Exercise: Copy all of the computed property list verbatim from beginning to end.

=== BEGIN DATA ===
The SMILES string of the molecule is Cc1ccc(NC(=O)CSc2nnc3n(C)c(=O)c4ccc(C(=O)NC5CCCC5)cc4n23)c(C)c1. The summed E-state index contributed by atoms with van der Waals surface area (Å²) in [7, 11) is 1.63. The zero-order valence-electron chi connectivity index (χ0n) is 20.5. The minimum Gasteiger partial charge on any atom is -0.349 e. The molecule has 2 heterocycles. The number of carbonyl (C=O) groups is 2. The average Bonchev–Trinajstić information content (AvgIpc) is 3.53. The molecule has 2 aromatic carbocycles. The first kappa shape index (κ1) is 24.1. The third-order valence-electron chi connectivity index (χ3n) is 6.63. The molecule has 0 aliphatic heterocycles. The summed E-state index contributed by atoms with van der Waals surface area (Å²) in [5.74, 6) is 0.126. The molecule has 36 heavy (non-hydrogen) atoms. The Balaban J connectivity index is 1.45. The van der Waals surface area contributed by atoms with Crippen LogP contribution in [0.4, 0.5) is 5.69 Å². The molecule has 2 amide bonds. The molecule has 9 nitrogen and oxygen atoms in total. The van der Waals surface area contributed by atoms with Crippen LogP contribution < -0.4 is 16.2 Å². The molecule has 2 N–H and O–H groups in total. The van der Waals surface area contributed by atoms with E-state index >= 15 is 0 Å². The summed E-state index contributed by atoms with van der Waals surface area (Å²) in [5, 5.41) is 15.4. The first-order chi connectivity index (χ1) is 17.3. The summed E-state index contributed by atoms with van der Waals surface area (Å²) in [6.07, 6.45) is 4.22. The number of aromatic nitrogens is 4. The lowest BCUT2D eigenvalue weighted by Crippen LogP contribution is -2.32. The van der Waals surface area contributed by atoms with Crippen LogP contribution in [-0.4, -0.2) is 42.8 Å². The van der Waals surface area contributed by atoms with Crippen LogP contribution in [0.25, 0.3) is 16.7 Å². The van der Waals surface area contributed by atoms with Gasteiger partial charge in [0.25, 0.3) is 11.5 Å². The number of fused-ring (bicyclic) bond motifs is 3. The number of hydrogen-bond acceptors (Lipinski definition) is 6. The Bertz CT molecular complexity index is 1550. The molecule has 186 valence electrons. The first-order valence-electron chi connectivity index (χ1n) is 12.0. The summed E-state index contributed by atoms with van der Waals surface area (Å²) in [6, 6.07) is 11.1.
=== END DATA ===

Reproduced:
The SMILES string of the molecule is Cc1ccc(NC(=O)CSc2nnc3n(C)c(=O)c4ccc(C(=O)NC5CCCC5)cc4n23)c(C)c1. The summed E-state index contributed by atoms with van der Waals surface area (Å²) in [7, 11) is 1.63. The zero-order valence-electron chi connectivity index (χ0n) is 20.5. The minimum Gasteiger partial charge on any atom is -0.349 e. The molecule has 2 heterocycles. The number of carbonyl (C=O) groups is 2. The average Bonchev–Trinajstić information content (AvgIpc) is 3.53. The molecule has 2 aromatic carbocycles. The first kappa shape index (κ1) is 24.1. The third-order valence-electron chi connectivity index (χ3n) is 6.63. The molecule has 0 aliphatic heterocycles. The summed E-state index contributed by atoms with van der Waals surface area (Å²) in [5.74, 6) is 0.126. The molecule has 36 heavy (non-hydrogen) atoms. The Balaban J connectivity index is 1.45. The van der Waals surface area contributed by atoms with Crippen LogP contribution in [0.4, 0.5) is 5.69 Å². The molecule has 2 amide bonds. The molecule has 9 nitrogen and oxygen atoms in total. The van der Waals surface area contributed by atoms with Crippen LogP contribution < -0.4 is 16.2 Å². The molecule has 2 N–H and O–H groups in total. The van der Waals surface area contributed by atoms with E-state index >= 15 is 0 Å². The summed E-state index contributed by atoms with van der Waals surface area (Å²) in [5, 5.41) is 15.4. The first-order chi connectivity index (χ1) is 17.3. The summed E-state index contributed by atoms with van der Waals surface area (Å²) in [6.07, 6.45) is 4.22. The number of aromatic nitrogens is 4. The lowest BCUT2D eigenvalue weighted by Crippen LogP contribution is -2.32. The van der Waals surface area contributed by atoms with Crippen LogP contribution in [-0.4, -0.2) is 42.8 Å². The van der Waals surface area contributed by atoms with Crippen LogP contribution in [0.25, 0.3) is 16.7 Å². The van der Waals surface area contributed by atoms with Gasteiger partial charge in [0.25, 0.3) is 11.5 Å². The number of fused-ring (bicyclic) bond motifs is 3. The number of hydrogen-bond acceptors (Lipinski definition) is 6. The Bertz CT molecular complexity index is 1550. The molecule has 186 valence electrons. The first-order valence-electron chi connectivity index (χ1n) is 12.0. The summed E-state index contributed by atoms with van der Waals surface area (Å²) in [6, 6.07) is 11.1.